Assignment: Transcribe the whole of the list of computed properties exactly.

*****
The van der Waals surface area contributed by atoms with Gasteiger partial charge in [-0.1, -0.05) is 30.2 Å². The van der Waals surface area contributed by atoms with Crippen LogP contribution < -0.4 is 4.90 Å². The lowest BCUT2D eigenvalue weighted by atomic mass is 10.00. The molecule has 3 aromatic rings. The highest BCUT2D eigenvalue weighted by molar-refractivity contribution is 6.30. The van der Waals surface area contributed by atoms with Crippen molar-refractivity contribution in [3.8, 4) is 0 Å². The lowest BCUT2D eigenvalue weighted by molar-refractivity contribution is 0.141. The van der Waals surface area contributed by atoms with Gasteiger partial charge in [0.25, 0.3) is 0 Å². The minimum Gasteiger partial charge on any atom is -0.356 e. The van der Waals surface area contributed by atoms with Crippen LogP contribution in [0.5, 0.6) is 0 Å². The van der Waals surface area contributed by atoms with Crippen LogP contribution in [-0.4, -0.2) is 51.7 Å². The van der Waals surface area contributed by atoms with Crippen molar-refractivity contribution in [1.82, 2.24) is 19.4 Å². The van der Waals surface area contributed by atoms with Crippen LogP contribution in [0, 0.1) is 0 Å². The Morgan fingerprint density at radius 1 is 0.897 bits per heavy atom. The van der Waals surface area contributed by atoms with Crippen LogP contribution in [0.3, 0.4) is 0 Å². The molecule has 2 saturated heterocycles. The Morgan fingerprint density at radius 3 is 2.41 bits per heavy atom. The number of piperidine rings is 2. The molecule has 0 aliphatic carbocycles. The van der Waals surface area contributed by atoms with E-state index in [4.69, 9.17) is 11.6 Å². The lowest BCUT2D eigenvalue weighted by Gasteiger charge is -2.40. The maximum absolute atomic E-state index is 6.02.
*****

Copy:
The van der Waals surface area contributed by atoms with Gasteiger partial charge in [-0.1, -0.05) is 30.2 Å². The van der Waals surface area contributed by atoms with Crippen LogP contribution < -0.4 is 4.90 Å². The lowest BCUT2D eigenvalue weighted by atomic mass is 10.00. The molecule has 3 aromatic rings. The highest BCUT2D eigenvalue weighted by molar-refractivity contribution is 6.30. The van der Waals surface area contributed by atoms with Crippen molar-refractivity contribution in [3.8, 4) is 0 Å². The lowest BCUT2D eigenvalue weighted by molar-refractivity contribution is 0.141. The van der Waals surface area contributed by atoms with Gasteiger partial charge in [0.25, 0.3) is 0 Å². The minimum Gasteiger partial charge on any atom is -0.356 e. The van der Waals surface area contributed by atoms with Crippen LogP contribution in [0.5, 0.6) is 0 Å². The van der Waals surface area contributed by atoms with Crippen LogP contribution in [-0.4, -0.2) is 51.7 Å². The van der Waals surface area contributed by atoms with Crippen molar-refractivity contribution in [1.82, 2.24) is 19.4 Å². The van der Waals surface area contributed by atoms with Crippen LogP contribution in [0, 0.1) is 0 Å². The Morgan fingerprint density at radius 1 is 0.897 bits per heavy atom. The van der Waals surface area contributed by atoms with Crippen LogP contribution in [0.3, 0.4) is 0 Å². The molecule has 2 saturated heterocycles. The Morgan fingerprint density at radius 3 is 2.41 bits per heavy atom. The number of piperidine rings is 2. The molecule has 0 aliphatic carbocycles. The van der Waals surface area contributed by atoms with E-state index in [4.69, 9.17) is 11.6 Å². The lowest BCUT2D eigenvalue weighted by Gasteiger charge is -2.40. The maximum absolute atomic E-state index is 6.02.